Three guys who may pick your next mayor

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     The Bala Cynwyd campus of Susquehanna International Group at 401 City Ave. (Emma Lee/WHYY)

    The Bala Cynwyd campus of Susquehanna International Group at 401 City Ave. (Emma Lee/WHYY)

    The three men who will probably be the most influential players in the Philadelphia mayor’s race are so media-shy that I don’t even have photos of them.

    The principals in a Bala Cynwyd-based securities trading firm called Susquehanna Group International are funding an independent effort to support state Sen. Anthony Williams for mayor, and they’ve begun with a TV ad buy worth over a half-million dollars. (You can see the ad here.)

    For some perspective on the scale of that buy, the $500,000 cost is more than any of the six mayoral campaigns, including Williams, had in total in their last campaign finance filing in January.

    Who are the Susquehanna boys? As best I can tell, they’re three very rich guys who are driven not by financial self-interest, but by an ideological commitment to school choice — charter schools and taxpayer-funded tuition vouchers for private and parochial schools.

    At least one mayoral candidate says they’re getting some financial benefit from their activity – more on that in a moment.

    Players on a big scale

    The three men determined to see Williams become the next mayor are Jeff Yass, Arthur Dantchik and Joel Greenberg. Their firm has been around since the ’80s and now has 1,500 employees in seven offices around the country, as well as one in Dublin and four in Asia. Dantchik is on the board of the libertarian Cato Institute.

    They made news in 2010 by funneling more than $5 million to Williams’ unsuccessful campaign for governor, but their political giving goes well beyond his ambitions. You can see dozens of their political contributions here, courtesy of the National Institute on Money in State Politics. (Those contributions don’t include the bulk of their funding of Williams’ gubernatorial campaign, which went through a political committee called the Students First PAC.)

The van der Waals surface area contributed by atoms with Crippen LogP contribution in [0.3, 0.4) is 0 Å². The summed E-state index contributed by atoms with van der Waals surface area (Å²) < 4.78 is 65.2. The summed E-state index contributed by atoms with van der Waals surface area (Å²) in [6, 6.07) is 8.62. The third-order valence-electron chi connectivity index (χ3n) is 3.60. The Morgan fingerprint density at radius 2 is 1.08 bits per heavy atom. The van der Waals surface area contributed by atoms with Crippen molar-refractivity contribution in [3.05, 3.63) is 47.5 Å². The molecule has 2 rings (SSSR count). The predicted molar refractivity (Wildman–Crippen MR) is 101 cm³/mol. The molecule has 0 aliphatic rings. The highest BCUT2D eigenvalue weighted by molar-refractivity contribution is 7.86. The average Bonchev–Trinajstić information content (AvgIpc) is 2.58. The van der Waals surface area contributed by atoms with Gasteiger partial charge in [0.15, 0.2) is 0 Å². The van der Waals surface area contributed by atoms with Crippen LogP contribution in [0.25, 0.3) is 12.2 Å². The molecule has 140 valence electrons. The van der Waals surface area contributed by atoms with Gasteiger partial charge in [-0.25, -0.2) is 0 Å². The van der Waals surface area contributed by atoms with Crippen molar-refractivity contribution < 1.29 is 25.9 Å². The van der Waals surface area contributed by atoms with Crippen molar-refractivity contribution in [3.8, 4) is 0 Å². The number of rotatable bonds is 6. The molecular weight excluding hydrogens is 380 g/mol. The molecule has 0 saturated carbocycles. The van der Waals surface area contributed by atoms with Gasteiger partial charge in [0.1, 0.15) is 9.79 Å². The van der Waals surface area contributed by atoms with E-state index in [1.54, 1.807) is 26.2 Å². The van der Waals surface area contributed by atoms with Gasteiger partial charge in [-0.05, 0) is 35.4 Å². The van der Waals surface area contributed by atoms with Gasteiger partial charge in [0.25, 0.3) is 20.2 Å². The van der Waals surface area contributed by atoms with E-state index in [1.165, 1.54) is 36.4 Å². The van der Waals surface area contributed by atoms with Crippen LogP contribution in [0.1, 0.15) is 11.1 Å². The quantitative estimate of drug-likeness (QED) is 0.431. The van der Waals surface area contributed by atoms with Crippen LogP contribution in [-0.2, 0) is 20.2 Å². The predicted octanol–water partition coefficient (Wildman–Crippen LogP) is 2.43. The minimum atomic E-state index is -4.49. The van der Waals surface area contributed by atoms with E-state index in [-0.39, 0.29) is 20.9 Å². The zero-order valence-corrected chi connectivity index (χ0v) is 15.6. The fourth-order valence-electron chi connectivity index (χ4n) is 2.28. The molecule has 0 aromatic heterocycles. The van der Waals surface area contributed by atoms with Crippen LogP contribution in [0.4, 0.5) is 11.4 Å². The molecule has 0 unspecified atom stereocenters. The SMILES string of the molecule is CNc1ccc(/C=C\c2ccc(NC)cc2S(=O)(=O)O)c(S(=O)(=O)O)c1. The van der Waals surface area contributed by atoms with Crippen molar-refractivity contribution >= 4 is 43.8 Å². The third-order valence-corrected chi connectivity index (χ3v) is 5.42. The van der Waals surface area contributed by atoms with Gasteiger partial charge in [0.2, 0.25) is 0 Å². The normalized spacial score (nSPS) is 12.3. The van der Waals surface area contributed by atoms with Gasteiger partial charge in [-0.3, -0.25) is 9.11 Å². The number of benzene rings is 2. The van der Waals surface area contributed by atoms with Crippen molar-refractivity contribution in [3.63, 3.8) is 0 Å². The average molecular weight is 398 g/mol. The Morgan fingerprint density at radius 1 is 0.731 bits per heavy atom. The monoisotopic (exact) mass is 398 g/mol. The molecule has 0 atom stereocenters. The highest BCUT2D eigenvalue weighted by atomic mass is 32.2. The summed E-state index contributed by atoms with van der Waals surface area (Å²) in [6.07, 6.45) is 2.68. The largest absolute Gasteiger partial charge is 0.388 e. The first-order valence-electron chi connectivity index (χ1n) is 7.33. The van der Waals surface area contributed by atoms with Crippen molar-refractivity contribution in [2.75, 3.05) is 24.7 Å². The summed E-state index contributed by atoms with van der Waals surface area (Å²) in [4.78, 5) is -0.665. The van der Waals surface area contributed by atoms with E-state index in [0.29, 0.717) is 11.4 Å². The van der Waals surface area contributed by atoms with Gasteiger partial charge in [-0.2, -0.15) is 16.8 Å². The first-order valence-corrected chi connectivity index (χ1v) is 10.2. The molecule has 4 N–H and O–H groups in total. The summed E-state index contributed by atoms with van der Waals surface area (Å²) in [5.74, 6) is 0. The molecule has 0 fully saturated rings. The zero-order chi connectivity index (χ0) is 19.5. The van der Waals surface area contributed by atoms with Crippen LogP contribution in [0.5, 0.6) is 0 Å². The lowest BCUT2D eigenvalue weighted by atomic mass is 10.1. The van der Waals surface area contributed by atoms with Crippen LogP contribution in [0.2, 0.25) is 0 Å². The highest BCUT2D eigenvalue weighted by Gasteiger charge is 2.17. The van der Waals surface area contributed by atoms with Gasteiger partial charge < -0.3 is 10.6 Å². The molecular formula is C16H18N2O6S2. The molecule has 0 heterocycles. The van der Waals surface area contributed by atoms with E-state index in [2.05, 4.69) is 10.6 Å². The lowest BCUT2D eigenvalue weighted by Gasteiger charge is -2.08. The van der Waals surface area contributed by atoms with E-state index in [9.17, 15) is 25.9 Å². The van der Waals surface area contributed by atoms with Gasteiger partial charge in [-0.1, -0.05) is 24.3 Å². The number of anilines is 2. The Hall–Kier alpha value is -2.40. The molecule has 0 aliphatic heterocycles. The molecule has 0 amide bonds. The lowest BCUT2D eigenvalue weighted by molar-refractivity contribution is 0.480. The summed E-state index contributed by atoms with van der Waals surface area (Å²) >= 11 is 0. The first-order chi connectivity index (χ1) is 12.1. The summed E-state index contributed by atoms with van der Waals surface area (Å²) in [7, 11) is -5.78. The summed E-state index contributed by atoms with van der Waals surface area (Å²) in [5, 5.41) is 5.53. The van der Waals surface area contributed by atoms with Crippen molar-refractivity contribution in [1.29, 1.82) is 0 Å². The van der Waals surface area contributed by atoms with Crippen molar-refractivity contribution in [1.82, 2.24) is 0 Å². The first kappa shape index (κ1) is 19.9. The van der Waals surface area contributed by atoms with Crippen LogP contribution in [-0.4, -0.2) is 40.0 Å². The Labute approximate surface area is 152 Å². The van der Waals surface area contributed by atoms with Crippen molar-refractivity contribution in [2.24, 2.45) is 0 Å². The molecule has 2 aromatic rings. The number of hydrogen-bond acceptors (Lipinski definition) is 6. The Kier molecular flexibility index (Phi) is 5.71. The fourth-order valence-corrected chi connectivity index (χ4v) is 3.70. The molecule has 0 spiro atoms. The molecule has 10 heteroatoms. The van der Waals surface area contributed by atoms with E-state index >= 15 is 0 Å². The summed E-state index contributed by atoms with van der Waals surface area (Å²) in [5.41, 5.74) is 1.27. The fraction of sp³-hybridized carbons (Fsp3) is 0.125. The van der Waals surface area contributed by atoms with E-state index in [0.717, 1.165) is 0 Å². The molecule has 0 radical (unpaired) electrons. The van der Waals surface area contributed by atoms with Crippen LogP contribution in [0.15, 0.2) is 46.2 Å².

One of the three donors, Greenberg, recently consented to an interview — though he wouldn’t be taped for broadcast. He wanted to say that the political donations have nothing to do with financial self-interest.

    “We are not in this to run charter schools, to manage charter schools. This is purely altruistic,” Greenberg said. “We view this as helping kids have a choice who are trapped in failing, oftentimes violent schools.”

    Greenberg was particularly troubled by a February press release from the campaign of candidate Jim Kenney which referred to Greenberg and his partners as “anonymous billionaires more concerned with making a profit than a quality school.”

    The Kenney campaign at the time didn’t offer any evidence that the Susquehanna investors are profiting from their educational agenda, but asked about the subject at an event earlier this week, Kenney said the three have drawn a financial benefit.

    “They have said they’re doing this only for the kids, but in fact there’s about $5 million in tax credits that they received,” Kenney said.

    Reaping benefits?

    Kenney was referring to the Susquehanna partners’ participation in a pair of state programs that give generous tax credits to companies funding scholarships for kids in struggling schools.